The shocking election results have created much conversation in Christian circles, especially among women leaders. Some are feeling grief, shock, and even fear. Moving forward in a healthy way requires that we first allow ourselves to experience those emotions, sitting with them even when it’s uncomfortable. In this difficult week, we turned to women leaders to share their wisdom as we move ahead. I think you’ll find that however you’re feeling right now is completely fine. –Amy Jackson
Jen Oyama Murphy, Lay Counselor and Former Support and Recovery Director
Instead of saying anything to women leaders today, I invite lament—the guttural, primal wail of the soul that is born of suffering and loss. Community lament that involves compassion—a suffering with—requires us as women to bring our faces and bodies and hearts and minds and stories close together. Biblical lament comes through sorrow and moves toward repentance with the hope or restoration. My temptation is to analyze, shout, argue, demand, and advise on one hand. On the other, it is to retreat to silent isolation in despair and hopelessness. Before I extend my voice, I will extend my undone heart and, even in my brokenness, make room for you. I will allow your heart's cry, whatever that cry holds, to join and impact mine so that lament transforms us.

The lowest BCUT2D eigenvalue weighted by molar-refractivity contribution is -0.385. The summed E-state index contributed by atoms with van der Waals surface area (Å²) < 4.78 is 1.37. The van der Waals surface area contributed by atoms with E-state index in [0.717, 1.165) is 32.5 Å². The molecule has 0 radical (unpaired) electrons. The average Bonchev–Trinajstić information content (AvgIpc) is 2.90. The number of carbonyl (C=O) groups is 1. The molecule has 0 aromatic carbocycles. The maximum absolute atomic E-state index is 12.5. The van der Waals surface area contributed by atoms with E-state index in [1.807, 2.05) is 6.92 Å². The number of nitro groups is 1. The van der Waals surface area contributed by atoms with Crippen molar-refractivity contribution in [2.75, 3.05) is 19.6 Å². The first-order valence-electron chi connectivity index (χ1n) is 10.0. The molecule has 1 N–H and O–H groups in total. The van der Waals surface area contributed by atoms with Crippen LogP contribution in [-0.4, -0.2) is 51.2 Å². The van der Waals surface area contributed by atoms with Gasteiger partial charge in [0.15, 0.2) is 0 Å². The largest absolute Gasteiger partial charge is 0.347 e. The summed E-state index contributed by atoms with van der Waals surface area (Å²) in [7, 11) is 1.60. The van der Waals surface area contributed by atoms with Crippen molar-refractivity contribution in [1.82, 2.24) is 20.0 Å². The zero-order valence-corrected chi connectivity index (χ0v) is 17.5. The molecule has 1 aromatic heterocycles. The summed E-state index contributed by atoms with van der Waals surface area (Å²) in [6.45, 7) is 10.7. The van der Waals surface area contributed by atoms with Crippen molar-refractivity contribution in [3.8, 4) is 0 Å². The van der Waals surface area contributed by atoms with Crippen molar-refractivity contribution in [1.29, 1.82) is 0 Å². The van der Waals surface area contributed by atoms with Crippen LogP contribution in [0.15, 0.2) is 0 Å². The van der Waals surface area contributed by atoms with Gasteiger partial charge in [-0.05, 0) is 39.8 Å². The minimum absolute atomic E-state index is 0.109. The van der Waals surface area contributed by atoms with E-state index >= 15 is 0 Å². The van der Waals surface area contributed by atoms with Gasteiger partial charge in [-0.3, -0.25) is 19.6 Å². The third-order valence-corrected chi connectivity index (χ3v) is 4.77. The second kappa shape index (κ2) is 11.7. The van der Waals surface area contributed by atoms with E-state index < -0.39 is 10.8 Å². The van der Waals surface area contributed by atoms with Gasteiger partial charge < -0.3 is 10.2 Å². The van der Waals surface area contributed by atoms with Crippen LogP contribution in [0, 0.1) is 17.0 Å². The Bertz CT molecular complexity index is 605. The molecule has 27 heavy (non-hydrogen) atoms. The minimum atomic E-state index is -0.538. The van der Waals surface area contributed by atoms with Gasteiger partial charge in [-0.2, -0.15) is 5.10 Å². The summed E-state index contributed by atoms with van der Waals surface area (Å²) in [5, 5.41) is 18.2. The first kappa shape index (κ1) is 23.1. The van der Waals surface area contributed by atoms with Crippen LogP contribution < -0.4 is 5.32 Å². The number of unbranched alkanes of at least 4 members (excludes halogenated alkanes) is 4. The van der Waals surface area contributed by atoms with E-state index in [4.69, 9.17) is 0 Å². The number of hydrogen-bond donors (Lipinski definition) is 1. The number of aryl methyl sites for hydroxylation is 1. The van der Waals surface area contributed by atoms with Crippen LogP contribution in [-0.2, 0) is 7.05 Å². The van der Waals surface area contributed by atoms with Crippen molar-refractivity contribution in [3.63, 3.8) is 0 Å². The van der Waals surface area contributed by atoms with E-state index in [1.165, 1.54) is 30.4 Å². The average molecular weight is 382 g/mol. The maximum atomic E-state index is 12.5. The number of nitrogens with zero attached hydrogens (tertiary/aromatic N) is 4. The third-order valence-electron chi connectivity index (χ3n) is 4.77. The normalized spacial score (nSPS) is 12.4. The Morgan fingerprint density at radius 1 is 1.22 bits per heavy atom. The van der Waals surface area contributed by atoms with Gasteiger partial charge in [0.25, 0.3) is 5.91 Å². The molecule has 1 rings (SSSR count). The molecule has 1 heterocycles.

Cara Meredith, Writer and Speaker
My fellow women leaders, I don’t need your words, but I do need you to see my pain. I need you to understand what this vote means to me. It means that my life doesn’t feel like it holds value, simply because I’m a woman. It means that the lives of my husband and my children and my brothers and sisters of color don’t seem to hold value, simply because of the color of their skin.
And it means that the lives of my queer friends, and the lives of my friends with disabilities, and the lives of those who immigrated here years ago, and those who just fled their homelands to come to America, don’t seem to hold value in the eyes of society, simply because they're different from the majority.
And this hurts me. It grieves me. It causes tears to spill down my face, as fear cripples every part of me and of those I love. So all I ask in this time is simply to see me as Christ himself sees me.
Sharon Hodde Miller, Pastor's Wife, Writer, and Speaker
Whenever God allows us to see ourselves as we truly are—the dark corners, the broken places—it's deeply painful, and can feel shameful, too. But, it's also a mercy. Though a severe one. The gift of seeing ourselves honestly is that it helps us to identify our work, and today, the work couldn't be any clearer. We are a divided church. Just as troubling, we have forfeited our prophetic witness as people of another kingdom. It's a reality we need to grieve, and repent of, but one we should not look away from. It's an austere reminder that we need to lead better. We need to love better. We need to teach better. We need to listen to our brothers and sisters of color better. We need to keep fighting for the honor and integrity of the Bride of Christ. And I dare say we need revival.